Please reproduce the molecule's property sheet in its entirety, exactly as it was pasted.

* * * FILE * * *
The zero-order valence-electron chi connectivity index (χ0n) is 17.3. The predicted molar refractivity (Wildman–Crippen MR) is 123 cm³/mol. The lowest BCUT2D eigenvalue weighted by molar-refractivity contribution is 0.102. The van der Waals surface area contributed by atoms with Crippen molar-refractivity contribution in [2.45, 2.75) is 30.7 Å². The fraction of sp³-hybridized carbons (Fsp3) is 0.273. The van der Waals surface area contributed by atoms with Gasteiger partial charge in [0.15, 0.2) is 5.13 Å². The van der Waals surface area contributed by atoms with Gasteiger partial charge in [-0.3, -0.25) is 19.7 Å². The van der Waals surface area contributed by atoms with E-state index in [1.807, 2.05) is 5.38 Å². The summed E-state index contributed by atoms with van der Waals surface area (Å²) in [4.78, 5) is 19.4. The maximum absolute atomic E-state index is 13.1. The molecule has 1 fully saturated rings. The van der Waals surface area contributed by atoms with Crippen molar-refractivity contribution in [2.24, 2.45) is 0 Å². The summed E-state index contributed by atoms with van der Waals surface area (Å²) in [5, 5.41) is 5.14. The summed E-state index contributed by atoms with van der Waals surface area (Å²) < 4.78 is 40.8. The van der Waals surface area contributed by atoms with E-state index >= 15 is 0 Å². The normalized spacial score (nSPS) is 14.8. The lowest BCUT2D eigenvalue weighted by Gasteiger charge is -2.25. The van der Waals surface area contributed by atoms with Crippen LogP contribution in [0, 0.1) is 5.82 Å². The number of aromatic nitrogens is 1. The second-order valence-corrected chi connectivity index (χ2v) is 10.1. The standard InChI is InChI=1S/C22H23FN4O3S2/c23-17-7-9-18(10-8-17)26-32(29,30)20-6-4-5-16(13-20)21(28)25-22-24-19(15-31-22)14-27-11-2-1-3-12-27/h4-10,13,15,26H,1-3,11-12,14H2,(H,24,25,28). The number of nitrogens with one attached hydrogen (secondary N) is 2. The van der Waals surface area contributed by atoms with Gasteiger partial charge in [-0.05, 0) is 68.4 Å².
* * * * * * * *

The zero-order valence-electron chi connectivity index (χ0n) is 17.3. The predicted molar refractivity (Wildman–Crippen MR) is 123 cm³/mol. The lowest BCUT2D eigenvalue weighted by molar-refractivity contribution is 0.102. The van der Waals surface area contributed by atoms with Crippen molar-refractivity contribution in [2.45, 2.75) is 30.7 Å². The fraction of sp³-hybridized carbons (Fsp3) is 0.273. The van der Waals surface area contributed by atoms with Gasteiger partial charge in [0.15, 0.2) is 5.13 Å². The van der Waals surface area contributed by atoms with Gasteiger partial charge in [-0.3, -0.25) is 19.7 Å². The van der Waals surface area contributed by atoms with E-state index in [1.807, 2.05) is 5.38 Å². The summed E-state index contributed by atoms with van der Waals surface area (Å²) in [4.78, 5) is 19.4. The maximum absolute atomic E-state index is 13.1. The molecule has 1 fully saturated rings. The van der Waals surface area contributed by atoms with Crippen molar-refractivity contribution in [2.24, 2.45) is 0 Å². The summed E-state index contributed by atoms with van der Waals surface area (Å²) in [5, 5.41) is 5.14. The summed E-state index contributed by atoms with van der Waals surface area (Å²) < 4.78 is 40.8. The van der Waals surface area contributed by atoms with E-state index >= 15 is 0 Å². The normalized spacial score (nSPS) is 14.8. The lowest BCUT2D eigenvalue weighted by Gasteiger charge is -2.25. The van der Waals surface area contributed by atoms with Crippen LogP contribution in [0, 0.1) is 5.82 Å². The number of aromatic nitrogens is 1. The second-order valence-corrected chi connectivity index (χ2v) is 10.1. The standard InChI is InChI=1S/C22H23FN4O3S2/c23-17-7-9-18(10-8-17)26-32(29,30)20-6-4-5-16(13-20)21(28)25-22-24-19(15-31-22)14-27-11-2-1-3-12-27/h4-10,13,15,26H,1-3,11-12,14H2,(H,24,25,28). The number of nitrogens with one attached hydrogen (secondary N) is 2. The van der Waals surface area contributed by atoms with Gasteiger partial charge in [-0.05, 0) is 68.4 Å².